Opinari - Latin term for Opinion. Opinari.net is just what it seems: a cornucopia of rants, raves and poignant soliloquy.
Monday, September 11, 2006
Where were you on September 11, 2001?
Five years ago, I was on my way to work in Connecticut when I heard on the radio that a "small aircraft" had run into the World Trade Center in New York City. The local disk jockey (on WTIC-FM) promised updates soon, as programming continued.
When I got to the office, I pulled out a TV and turned on ABC, which was the only channel available on the set. It was then that I realized what was going on. A commercial airliner had hit one of the towers. Rampant speculation commenced on the air about what could possibly be going on.
I remember vividly watching the set as the unexpected happened - another jet hit the other tower. It was then that I realized that we were under attack by someone, something. They were using our technology, and our freedoms against us. And we were wholly unprepared.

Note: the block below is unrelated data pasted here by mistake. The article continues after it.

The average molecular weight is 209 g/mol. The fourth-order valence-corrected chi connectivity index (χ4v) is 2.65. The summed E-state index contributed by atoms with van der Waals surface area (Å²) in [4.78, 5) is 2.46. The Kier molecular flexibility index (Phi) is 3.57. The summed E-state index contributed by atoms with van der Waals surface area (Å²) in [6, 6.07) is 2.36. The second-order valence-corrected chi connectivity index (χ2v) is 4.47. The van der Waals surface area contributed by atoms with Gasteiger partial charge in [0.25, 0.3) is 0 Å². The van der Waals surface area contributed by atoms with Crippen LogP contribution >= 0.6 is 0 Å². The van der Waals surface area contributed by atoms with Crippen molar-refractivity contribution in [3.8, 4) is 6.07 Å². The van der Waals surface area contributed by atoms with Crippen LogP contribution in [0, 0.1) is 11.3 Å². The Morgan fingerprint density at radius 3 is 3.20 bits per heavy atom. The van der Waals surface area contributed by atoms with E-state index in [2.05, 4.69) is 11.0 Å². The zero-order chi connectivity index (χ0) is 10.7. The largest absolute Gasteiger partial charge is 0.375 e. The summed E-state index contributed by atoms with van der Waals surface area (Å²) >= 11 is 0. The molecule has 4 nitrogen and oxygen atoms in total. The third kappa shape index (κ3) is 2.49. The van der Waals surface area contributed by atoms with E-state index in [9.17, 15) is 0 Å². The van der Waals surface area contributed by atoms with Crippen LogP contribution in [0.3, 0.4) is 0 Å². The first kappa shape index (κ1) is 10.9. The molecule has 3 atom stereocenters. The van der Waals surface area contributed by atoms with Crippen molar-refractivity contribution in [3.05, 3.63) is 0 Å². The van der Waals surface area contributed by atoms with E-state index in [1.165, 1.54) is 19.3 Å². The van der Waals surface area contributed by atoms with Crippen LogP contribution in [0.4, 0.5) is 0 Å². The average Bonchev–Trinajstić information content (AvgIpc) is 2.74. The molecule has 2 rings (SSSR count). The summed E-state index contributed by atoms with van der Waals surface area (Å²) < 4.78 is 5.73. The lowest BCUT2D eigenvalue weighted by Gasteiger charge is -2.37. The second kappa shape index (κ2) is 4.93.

But we were also unprepared for what happened next as we found out about the Pentagon in flames, and the hijacked airliner, later made famous as Flight 93. Our world became chaotic, uncertain, and confusing. My coworkers and I watched in shock as events unfolded.
Still, it wasn't until what happened next that I recall feeling first helpless, then betrayed, then angry. That moment was when the first tower collapsed. I knew it wouldn't be long before the second one did the same, and it fell shortly thereafter.
Five years later, that day still is rooted in my memory. We have gone from a united nation to a polarized one. Blame is tossed around like recreation. Fingers are pointed. But the events of September 11 still are constant.
Regardless of ideology, political bent, or party affiliation, we must be vigilant in rooting out those who perpetrate this sort of violence. We must realize that there is an element of evil that wants to destroy Western culture, without compromise. We must accept that there is evil in this world, and that it must be confronted. And we must never forget what happened that day. Never.
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